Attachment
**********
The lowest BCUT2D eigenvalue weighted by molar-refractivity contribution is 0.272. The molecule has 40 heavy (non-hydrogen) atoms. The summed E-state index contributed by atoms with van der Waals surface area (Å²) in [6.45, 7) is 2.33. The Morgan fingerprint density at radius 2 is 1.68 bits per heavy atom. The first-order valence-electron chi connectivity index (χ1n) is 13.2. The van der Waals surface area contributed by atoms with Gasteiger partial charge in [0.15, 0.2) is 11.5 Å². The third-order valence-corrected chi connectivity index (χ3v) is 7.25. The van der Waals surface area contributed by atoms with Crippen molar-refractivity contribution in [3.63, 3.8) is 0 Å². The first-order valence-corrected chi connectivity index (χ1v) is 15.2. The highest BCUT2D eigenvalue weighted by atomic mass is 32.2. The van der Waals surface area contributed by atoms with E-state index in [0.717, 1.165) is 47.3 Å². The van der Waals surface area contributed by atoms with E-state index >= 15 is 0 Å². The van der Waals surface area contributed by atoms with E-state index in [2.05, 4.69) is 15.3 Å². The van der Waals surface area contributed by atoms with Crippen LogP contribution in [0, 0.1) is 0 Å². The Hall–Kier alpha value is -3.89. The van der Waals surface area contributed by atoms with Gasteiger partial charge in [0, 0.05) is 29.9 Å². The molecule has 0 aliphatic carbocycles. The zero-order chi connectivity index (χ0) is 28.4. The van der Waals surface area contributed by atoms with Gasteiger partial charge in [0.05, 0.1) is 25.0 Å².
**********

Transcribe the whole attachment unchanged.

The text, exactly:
The lowest BCUT2D eigenvalue weighted by molar-refractivity contribution is 0.272. The molecule has 40 heavy (non-hydrogen) atoms. The summed E-state index contributed by atoms with van der Waals surface area (Å²) in [6.45, 7) is 2.33. The Morgan fingerprint density at radius 2 is 1.68 bits per heavy atom. The first-order valence-electron chi connectivity index (χ1n) is 13.2. The van der Waals surface area contributed by atoms with Gasteiger partial charge in [0.15, 0.2) is 11.5 Å². The third-order valence-corrected chi connectivity index (χ3v) is 7.25. The van der Waals surface area contributed by atoms with Crippen molar-refractivity contribution in [3.63, 3.8) is 0 Å². The first-order valence-corrected chi connectivity index (χ1v) is 15.2. The highest BCUT2D eigenvalue weighted by atomic mass is 32.2. The van der Waals surface area contributed by atoms with E-state index in [0.717, 1.165) is 47.3 Å². The van der Waals surface area contributed by atoms with E-state index >= 15 is 0 Å². The van der Waals surface area contributed by atoms with E-state index in [2.05, 4.69) is 15.3 Å². The van der Waals surface area contributed by atoms with Crippen LogP contribution in [0, 0.1) is 0 Å². The Hall–Kier alpha value is -3.89. The van der Waals surface area contributed by atoms with Gasteiger partial charge in [0, 0.05) is 29.9 Å². The molecule has 0 aliphatic carbocycles. The zero-order chi connectivity index (χ0) is 28.4. The van der Waals surface area contributed by atoms with Gasteiger partial charge in [0.05, 0.1) is 25.0 Å².